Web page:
“I would prefer cruelty-free," said Paladini, "but we need to start thinking about this as an industry. Is it plant-based [which could confuse consumers, especially with allergies], or plant-made [which may be accurate, but may not be very clear]? We definitely need to be transparent with the final consumer.
“In our case, our [meat] proteins are not allergenic, so we may not have the same issue as with the dairy proteins [produced via microbial fermentation, which must feature milk allergen warnings], but we still need to say in a very straightforward way, this is a real animal protein made in a cruelty-free way.”
Moolec, which is part of the new ‘GM4GOOD’ initiative, which advocates the use of genetic modification technologies in the agri-food value chain, describes its wares as "proudly genetically modified," he said.
“We believe we need to start educating, communicating and informing consumers and the industry, about the benefits not only of modified plants, but all kinds of applications, including precision fermentation,” added Paladini, who said he hoped a new generation of consumers would take a more nuanced view of GM technologies, which had myriad applications in the food industry well beyond traditional herbicide tolerance or disease resistance.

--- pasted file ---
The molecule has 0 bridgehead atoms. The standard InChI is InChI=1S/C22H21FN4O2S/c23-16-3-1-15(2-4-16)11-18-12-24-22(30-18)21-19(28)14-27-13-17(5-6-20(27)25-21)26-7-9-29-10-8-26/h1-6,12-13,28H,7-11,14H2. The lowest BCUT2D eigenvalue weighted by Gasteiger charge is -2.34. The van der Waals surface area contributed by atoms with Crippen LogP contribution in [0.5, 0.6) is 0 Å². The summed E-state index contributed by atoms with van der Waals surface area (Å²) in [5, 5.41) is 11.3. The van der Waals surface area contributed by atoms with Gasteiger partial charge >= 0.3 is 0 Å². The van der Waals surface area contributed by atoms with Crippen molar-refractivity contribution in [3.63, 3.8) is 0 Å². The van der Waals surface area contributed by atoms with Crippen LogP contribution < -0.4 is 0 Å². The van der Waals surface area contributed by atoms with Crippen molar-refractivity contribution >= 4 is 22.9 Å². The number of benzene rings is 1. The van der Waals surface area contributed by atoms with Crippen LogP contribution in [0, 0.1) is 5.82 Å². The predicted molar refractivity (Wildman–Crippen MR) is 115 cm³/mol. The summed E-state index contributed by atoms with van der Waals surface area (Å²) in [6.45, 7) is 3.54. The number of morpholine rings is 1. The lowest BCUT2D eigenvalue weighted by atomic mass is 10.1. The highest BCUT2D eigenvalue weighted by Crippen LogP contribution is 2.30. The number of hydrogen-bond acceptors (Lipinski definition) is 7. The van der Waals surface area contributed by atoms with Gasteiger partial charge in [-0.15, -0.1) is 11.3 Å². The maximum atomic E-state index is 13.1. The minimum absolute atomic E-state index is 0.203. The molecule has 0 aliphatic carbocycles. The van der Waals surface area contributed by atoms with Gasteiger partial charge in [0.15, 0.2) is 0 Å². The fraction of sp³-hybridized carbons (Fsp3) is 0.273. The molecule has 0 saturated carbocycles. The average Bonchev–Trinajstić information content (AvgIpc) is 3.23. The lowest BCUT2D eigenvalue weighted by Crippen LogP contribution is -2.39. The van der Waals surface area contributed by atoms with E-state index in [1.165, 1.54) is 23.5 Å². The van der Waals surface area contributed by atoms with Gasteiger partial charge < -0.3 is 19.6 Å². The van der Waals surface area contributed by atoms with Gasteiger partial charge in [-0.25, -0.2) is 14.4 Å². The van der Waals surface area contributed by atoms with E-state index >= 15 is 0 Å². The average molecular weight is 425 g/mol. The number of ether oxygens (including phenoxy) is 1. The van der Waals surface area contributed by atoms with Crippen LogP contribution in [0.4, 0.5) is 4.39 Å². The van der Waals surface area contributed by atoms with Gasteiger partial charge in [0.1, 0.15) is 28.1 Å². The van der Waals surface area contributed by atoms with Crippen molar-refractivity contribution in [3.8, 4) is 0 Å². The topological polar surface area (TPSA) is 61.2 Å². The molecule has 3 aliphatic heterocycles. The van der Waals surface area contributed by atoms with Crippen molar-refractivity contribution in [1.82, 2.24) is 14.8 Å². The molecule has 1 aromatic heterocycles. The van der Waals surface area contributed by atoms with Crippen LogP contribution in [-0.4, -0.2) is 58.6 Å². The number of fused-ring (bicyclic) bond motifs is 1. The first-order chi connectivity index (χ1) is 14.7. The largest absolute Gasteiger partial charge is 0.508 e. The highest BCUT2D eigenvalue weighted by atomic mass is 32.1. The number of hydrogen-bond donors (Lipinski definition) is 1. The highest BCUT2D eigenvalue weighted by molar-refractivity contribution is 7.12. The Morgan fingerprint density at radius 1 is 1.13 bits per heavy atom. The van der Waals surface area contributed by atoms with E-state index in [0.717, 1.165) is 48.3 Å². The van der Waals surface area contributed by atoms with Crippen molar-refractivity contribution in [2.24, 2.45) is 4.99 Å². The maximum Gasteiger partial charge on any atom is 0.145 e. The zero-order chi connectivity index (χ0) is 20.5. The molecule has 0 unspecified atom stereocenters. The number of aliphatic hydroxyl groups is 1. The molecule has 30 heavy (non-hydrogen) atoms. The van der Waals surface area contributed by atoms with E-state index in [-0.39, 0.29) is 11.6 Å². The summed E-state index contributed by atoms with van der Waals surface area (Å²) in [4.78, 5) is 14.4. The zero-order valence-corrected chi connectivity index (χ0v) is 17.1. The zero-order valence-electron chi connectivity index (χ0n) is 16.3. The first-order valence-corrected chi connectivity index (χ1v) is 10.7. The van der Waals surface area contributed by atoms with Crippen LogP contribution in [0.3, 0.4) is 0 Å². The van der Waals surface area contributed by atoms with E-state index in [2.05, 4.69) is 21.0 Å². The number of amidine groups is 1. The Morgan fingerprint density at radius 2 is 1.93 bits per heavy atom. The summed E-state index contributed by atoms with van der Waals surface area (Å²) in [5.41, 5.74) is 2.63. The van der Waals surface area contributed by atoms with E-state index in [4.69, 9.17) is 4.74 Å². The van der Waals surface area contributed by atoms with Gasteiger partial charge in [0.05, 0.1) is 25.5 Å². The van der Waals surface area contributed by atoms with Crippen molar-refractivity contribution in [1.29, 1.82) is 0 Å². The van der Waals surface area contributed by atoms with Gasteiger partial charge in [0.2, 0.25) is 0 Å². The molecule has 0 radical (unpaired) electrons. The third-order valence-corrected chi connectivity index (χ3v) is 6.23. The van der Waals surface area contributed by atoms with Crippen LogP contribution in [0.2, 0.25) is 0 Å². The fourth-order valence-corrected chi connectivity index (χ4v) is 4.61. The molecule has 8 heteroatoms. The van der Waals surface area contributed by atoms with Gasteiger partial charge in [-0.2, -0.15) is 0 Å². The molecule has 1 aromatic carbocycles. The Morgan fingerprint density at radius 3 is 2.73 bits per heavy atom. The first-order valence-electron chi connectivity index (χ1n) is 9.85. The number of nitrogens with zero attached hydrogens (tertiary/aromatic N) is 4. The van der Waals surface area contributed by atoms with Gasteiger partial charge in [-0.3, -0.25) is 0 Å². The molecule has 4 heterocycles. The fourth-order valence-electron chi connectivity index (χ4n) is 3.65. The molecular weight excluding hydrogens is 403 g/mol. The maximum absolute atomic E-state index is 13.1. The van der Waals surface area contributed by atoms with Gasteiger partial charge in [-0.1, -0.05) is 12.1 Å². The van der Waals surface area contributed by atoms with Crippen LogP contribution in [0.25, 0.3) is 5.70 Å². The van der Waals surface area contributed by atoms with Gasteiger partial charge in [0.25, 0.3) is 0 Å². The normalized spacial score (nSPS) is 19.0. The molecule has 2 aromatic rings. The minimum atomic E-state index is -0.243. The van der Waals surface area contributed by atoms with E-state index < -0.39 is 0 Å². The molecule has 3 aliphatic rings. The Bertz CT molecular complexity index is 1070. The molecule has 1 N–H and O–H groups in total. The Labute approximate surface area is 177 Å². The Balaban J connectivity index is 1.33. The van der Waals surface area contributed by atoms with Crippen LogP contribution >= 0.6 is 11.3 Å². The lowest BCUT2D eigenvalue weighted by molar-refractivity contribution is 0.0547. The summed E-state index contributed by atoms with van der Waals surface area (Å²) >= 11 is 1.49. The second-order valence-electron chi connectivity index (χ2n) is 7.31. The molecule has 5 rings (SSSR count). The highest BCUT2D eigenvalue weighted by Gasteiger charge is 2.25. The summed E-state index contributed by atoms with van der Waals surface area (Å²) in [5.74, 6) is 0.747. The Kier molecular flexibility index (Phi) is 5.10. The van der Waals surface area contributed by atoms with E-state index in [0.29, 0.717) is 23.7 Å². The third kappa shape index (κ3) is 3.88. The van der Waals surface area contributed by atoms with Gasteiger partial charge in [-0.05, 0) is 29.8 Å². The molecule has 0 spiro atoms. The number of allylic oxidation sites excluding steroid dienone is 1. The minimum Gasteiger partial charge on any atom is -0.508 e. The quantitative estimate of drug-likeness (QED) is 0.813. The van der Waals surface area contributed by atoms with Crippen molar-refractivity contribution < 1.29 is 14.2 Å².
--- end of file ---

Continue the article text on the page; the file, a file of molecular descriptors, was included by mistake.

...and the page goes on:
Go to market strategy, regulatory: ‘We didn’t start from scratch’
As for the regulatory pathway forward, Paladini acknowledged that the GMO factor presented challenges in some markets, but added: “We’re having conversations with regulators, but we already have two products approved [he highlighted the safflower-derived products and noted that the team that formed Moolec had been working on the technology for a decade before it was spun off from agri-tech co Bioceres Crop Solutions].
“So we’re not the typical startup; we didn't start from scratch… when we started [in the fall of 2020], we already had more than 20 patents.
"Based on our GLA safflower experience for GRAS approval, we have a clear understanding of what are the steps to follow in achieving a successful regulatory pathway."
From a geographical perspective, he said, “We are focusing on North America, Mexico, and the United States, where we have partnerships with third parties in greenhouses and laboratories including at Washington State University. Compared with the EU, the United States is a GM friendly country, and we are proudly making GMOs. But we still believe there is a chance we could have our products in parts of Europe.”
In addition, Moolec's Molecular Farming platform has the potential to modify and other plants such that they can express animal proteins, opening up opportunities in “milk, egg, chicken and fish replacements, or other alternative biomaterials and cosmetics,” said the firm.
*Sometimes called 'blank check' companies, SPACs are shell companies that raise funds in an IPO with the aim of acquiring a private company, which they then merge with, enabling the target company to go public more rapidly than were it to IPO directly.